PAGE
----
Woodstock could tackle courthouse issue soon
Woodstock expects to release a report that should help the City Council and Historic Preservation Commission members determine the next steps to take with the Old Courthouse building.
At the annual State of the City luncheon, hosted by the Woodstock Chamber of Commerce and Industry, Mayor Brian Sager said Rockford-based Gary W. Anderson Architects & Associates had conducted a survey of the building to identify short-term and long-term needs and goals associated with the structure.
The Council and commission may host their first joint meeting in June or July. The mayor said the initial meeting would likely address four topics.
The first is what to do with the garage at the rear of the property, which is in disrepair. The council and commission also would look at immediate needs and possible grant opportunities to fund some of the improvements that are most critical. Sager said the establishment of an anticipated time frame for the improvements, as well as an extension of a Request for Proposals from a private entity, would also be a goal since the city ultimately wants to transfer the property to a viable private entity. Finally, he said the council and commission would discuss a procedure to accommodate public input regarding future uses of the building.
“We’ll be taking a slow, progressive approach to all these things,” he reiterated. At the State of the City, he said an RFP is likely a year to year-and-a-half away, but even that estimate is tentative. In addition to financial constraints that will keep progress on the building slow, Sager said the city wants to take its time to determine the highest and best use for the property. “It’s going to take time. We’ve accomplished a lot, but there is a lot yet to be accomplished.”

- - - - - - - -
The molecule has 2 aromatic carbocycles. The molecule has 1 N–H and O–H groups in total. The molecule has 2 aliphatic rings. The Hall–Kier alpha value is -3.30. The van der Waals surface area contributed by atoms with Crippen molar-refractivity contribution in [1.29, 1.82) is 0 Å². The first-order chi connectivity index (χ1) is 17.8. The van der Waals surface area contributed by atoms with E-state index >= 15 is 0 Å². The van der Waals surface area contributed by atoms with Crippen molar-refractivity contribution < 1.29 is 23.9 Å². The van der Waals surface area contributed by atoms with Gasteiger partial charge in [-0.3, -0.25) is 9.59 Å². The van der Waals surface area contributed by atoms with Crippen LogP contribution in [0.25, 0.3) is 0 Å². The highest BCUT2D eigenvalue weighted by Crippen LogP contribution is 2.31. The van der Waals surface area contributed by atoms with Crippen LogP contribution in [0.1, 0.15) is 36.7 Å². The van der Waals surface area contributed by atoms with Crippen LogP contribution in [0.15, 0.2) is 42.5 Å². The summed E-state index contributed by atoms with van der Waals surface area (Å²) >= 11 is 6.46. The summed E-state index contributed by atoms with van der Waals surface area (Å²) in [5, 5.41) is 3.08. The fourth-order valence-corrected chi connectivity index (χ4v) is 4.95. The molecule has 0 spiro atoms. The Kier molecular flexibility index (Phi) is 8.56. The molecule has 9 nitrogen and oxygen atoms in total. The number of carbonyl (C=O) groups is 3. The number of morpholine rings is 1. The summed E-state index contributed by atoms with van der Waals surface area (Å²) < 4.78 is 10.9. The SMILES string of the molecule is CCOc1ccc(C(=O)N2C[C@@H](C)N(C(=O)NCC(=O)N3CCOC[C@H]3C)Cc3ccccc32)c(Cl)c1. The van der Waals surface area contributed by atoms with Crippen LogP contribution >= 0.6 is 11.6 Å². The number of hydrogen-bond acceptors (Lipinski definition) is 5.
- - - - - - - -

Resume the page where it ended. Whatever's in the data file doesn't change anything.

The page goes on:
Budgets and business
In addition to the Old Courthouse updates, Sager and City Manager Tim Clifton spoke about the fiscal oversight in the city and economic growth over the past year.
The city cut about $818,000 from its budget. While departments have cut costs across the board, the city is operating down 18 full-time positions and 12 part-time positions in order to balance the budget. Clifton said the staff reductions are likely the new normal for the city, but said additional staffing cuts would likely impact city services.
Sager spoke to the recent opening of Kohl’s and the announcement of Panera Bread as increases to the city’s commercial base. Still, he said the already established businesses have paved the way.
“This Council, this city recognizes the tremendous accomplishments each and every one of you have made,” Sager told the business representatives in attendance.
Clifton said interest remains in some of the outlots near Kohl’s and Menards and said retailers are likely waiting to see initial sales figures from Kohl’s.